ATA’s position on Remote Interpreting
Remote interpreting is used in place of on-site interpreting whenever qualified interpreters in the languages needed are unavailable or when meeting in person is not an option. Remote interpreting poses unique challenges. On-site interpreters rely not only on the words spoken and the tone used, but also on the speaker’s body language and facial expressions to process meaning. When interpreting remotely, however, many non-verbal cues are absent. This, coupled with a lack of context and background information, negatively impacts interpreters’ work.
Although remote interpreting has existed since the 1970s, due to the increasingly wide range of technologies used for its delivery and the broadly varying settings where it is employed (conference, healthcare, legal, educational, etc.), to date, no standardized, industry-wide best practices have been established. The purpose of this paper is to identify differences between on-site and remote interpreting and offer a set of best practices for effective remote interpreting.
Types of Remote Interpreting
The following are terms commonly accepted in the United States for the different modalities in which remote interpreting services are provided.
- Remote Simultaneous Interpreting (RSI) uses platforms with two or more audio-visual channels specifically designed for simultaneous interpreting in spoken languages.
- Video Remote Interpreting (VRI) uses a single audio-visual channel that restricts spoken language interpreting to consecutive and sight translation modes. For sign languages, VRI does allow for simultaneous interpreting.
- Audio-only interpreting (e.g., over-the-phone interpreting or OPI) uses a single audio channel that restricts interpreting to the consecutive mode. An exception is the Telephone Interpreting Program (TIP) used in federal district and magistrate courts.
- “Makeshift” remote interpreting solutions are currently being used when the audio-visual platform does not offer a separate channel for simultaneous interpreting. Interpreters have to juggle a combination of technologies and/or devices while performing the already highly taxing cognitive task of interpreting.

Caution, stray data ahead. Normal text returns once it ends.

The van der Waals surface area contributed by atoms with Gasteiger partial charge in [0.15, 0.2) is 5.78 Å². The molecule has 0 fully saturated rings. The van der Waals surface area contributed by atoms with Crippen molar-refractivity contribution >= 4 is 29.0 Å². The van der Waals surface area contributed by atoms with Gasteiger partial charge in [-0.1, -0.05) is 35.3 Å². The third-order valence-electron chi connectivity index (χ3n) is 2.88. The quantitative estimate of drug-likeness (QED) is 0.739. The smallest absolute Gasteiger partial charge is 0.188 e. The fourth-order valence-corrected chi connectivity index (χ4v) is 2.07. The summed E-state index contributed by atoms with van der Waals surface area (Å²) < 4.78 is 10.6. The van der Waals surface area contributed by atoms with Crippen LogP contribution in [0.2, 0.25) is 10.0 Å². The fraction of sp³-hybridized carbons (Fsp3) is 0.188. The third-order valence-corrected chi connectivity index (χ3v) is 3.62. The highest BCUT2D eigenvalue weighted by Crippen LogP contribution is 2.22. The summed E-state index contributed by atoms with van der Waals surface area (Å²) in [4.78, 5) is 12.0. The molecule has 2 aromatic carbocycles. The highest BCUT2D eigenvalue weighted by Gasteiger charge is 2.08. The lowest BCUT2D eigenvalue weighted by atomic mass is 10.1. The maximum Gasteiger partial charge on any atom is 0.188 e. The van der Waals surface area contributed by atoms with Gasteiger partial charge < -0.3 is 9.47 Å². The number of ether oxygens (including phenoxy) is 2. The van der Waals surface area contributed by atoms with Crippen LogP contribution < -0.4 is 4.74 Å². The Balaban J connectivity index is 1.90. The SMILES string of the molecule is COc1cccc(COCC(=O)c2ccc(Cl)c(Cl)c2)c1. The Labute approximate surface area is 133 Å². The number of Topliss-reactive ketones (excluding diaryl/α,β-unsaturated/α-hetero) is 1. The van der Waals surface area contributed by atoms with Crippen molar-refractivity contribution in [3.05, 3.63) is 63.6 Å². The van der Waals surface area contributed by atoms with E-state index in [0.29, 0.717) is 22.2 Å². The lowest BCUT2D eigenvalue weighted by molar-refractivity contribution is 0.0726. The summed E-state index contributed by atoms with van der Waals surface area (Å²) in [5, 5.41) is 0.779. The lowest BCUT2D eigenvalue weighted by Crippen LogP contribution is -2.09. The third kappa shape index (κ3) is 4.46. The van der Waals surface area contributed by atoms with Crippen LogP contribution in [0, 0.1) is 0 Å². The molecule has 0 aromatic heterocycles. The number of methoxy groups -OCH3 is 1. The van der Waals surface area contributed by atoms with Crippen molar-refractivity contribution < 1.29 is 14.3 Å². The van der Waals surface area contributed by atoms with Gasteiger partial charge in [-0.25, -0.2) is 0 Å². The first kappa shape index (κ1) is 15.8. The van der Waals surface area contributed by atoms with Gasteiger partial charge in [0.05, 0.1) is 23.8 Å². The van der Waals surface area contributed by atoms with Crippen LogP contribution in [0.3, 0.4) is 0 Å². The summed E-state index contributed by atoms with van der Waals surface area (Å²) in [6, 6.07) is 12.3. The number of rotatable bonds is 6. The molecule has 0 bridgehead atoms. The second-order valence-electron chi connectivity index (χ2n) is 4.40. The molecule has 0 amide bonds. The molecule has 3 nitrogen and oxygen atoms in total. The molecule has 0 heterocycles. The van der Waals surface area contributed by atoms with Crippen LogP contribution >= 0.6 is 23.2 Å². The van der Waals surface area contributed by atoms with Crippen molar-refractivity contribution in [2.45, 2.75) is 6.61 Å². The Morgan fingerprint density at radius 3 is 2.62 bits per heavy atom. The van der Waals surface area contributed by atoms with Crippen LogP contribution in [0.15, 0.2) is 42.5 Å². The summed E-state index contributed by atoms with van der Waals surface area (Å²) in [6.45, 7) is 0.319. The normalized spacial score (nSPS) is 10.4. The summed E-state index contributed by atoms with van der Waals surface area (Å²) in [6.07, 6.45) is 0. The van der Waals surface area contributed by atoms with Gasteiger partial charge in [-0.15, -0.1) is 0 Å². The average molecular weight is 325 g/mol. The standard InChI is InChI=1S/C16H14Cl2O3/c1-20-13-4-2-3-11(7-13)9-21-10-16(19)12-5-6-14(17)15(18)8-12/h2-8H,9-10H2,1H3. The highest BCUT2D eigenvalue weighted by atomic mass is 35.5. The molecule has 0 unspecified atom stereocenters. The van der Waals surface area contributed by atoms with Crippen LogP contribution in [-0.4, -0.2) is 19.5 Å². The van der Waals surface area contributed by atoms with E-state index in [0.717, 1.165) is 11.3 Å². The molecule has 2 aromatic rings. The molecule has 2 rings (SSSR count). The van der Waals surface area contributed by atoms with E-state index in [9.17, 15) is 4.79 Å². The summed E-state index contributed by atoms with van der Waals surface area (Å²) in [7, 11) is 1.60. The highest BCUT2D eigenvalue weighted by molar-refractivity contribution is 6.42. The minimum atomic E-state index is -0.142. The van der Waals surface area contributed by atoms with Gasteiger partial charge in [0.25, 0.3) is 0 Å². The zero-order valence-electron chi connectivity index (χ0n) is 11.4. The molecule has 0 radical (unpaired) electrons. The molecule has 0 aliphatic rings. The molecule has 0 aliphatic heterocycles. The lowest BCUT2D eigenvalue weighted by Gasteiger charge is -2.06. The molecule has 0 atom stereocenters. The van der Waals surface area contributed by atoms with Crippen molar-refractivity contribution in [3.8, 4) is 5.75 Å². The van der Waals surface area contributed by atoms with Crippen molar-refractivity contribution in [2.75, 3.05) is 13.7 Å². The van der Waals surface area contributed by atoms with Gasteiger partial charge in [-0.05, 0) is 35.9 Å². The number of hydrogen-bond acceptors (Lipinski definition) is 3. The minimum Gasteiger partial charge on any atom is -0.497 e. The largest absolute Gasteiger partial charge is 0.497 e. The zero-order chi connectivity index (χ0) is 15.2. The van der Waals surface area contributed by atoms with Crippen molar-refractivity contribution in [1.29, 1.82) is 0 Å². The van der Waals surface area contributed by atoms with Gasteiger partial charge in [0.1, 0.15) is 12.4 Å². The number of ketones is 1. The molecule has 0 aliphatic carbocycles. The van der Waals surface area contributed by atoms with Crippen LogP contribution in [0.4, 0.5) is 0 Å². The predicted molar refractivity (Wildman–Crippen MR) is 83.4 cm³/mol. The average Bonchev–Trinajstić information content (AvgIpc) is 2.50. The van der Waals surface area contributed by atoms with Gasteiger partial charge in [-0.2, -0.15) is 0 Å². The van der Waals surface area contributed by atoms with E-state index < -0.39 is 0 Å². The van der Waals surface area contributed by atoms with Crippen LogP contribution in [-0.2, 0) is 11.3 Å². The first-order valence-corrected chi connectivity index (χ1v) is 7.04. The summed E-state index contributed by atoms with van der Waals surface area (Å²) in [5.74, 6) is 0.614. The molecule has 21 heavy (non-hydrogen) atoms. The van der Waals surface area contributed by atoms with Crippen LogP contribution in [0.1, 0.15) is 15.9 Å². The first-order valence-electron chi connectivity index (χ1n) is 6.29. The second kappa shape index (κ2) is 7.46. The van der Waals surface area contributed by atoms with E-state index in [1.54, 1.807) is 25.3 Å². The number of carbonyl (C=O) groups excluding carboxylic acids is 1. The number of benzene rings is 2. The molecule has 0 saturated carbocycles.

Challenges of Remote Interpreting
Interpreters, whether on-site or remote, always carry a high cognitive load (the amount of information an individual retains in their short-term memory). The following limitations further increase the interpreter’s cognitive load and the stimuli the interpreter must process, and consequently decreases the quality of their work:
- The inability to change their vantage point or improve the quality of the video or audio transmission.
- The complete dependence on the quality of the technology used.
- The limited or total inaccessibility to crucial non-verbal cues such as facial expressions and body language, which hinders interpreters’ understanding of the source message.
- The fact that remote meetings are viewed on two-dimensional screens interferes with the brain’s visual attention system and forces the interpreter to work harder to maintain concentration and re-create additional missing dimensions.
- Poor sound quality (e.g., volume and clarity), especially while working in simultaneous mode, because interpreters must hear and understand the speaker’s voice above their own.
- The continual adjustments to changes in audio levels and ambient noise.
- The demands made on interpreters to perform technical troubleshooting or to juggle multiple communication devices while providing interpreting services.
- The absence of a booth (either physical or virtual) that allows interpreters to hear and perform essential support duties for each other forces them to use additional platforms or devices to share terminology and manage turn-taking.
- The need to use the chat function as an additional source of content
places an added demand on the interpreter’s ability to focus and interpret
the message accurately.
- The requirement for interpreters to remain on camera contributes to fatigue, as interpreters may feel compelled to maintain the same posture for extended periods.
Best Practices for Remote Interpreting
In response to the challenges noted above, the following best practices should be adopted to ensure the quality of interpreting services:
Use appropriate technology
- Interpreters and speakers should be logged on to the same platform. They must use high-quality, wired headphones and noise-cancelling unidirectional microphones.
- Interpreters’ internet connections and computers should meet the specifications of the platform to be used.